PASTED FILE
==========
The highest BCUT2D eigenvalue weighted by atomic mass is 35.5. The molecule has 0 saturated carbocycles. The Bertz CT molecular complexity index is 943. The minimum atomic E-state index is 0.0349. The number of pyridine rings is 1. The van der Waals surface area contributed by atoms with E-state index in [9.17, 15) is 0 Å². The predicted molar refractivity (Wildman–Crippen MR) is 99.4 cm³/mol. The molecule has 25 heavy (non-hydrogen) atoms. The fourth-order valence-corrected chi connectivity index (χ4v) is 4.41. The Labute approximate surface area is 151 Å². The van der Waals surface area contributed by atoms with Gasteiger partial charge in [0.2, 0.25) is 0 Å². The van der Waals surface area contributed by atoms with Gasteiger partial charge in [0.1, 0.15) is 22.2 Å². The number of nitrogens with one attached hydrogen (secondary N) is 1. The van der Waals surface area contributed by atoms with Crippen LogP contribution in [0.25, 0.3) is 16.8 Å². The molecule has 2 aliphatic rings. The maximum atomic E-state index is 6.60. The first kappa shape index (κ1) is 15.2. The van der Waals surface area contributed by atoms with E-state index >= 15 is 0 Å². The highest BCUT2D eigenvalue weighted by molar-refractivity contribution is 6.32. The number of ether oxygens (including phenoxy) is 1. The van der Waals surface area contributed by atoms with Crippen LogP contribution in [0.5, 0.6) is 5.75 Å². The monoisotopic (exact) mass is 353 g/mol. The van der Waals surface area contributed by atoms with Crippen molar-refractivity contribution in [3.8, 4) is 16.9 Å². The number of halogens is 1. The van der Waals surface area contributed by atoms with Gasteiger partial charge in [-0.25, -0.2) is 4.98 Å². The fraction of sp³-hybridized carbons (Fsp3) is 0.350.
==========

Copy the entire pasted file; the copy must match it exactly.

The highest BCUT2D eigenvalue weighted by atomic mass is 35.5. The molecule has 0 saturated carbocycles. The Bertz CT molecular complexity index is 943. The minimum atomic E-state index is 0.0349. The number of pyridine rings is 1. The van der Waals surface area contributed by atoms with E-state index in [9.17, 15) is 0 Å². The predicted molar refractivity (Wildman–Crippen MR) is 99.4 cm³/mol. The molecule has 25 heavy (non-hydrogen) atoms. The fourth-order valence-corrected chi connectivity index (χ4v) is 4.41. The Labute approximate surface area is 151 Å². The van der Waals surface area contributed by atoms with Gasteiger partial charge in [0.2, 0.25) is 0 Å². The van der Waals surface area contributed by atoms with Gasteiger partial charge in [0.1, 0.15) is 22.2 Å². The number of nitrogens with one attached hydrogen (secondary N) is 1. The van der Waals surface area contributed by atoms with Crippen LogP contribution in [0.25, 0.3) is 16.8 Å². The molecule has 2 aliphatic rings. The maximum atomic E-state index is 6.60. The first kappa shape index (κ1) is 15.2. The van der Waals surface area contributed by atoms with E-state index >= 15 is 0 Å². The highest BCUT2D eigenvalue weighted by molar-refractivity contribution is 6.32. The number of ether oxygens (including phenoxy) is 1. The van der Waals surface area contributed by atoms with Crippen LogP contribution in [0.5, 0.6) is 5.75 Å². The monoisotopic (exact) mass is 353 g/mol. The van der Waals surface area contributed by atoms with Crippen molar-refractivity contribution in [3.8, 4) is 16.9 Å². The number of halogens is 1. The van der Waals surface area contributed by atoms with Gasteiger partial charge in [-0.25, -0.2) is 4.98 Å². The fraction of sp³-hybridized carbons (Fsp3) is 0.350.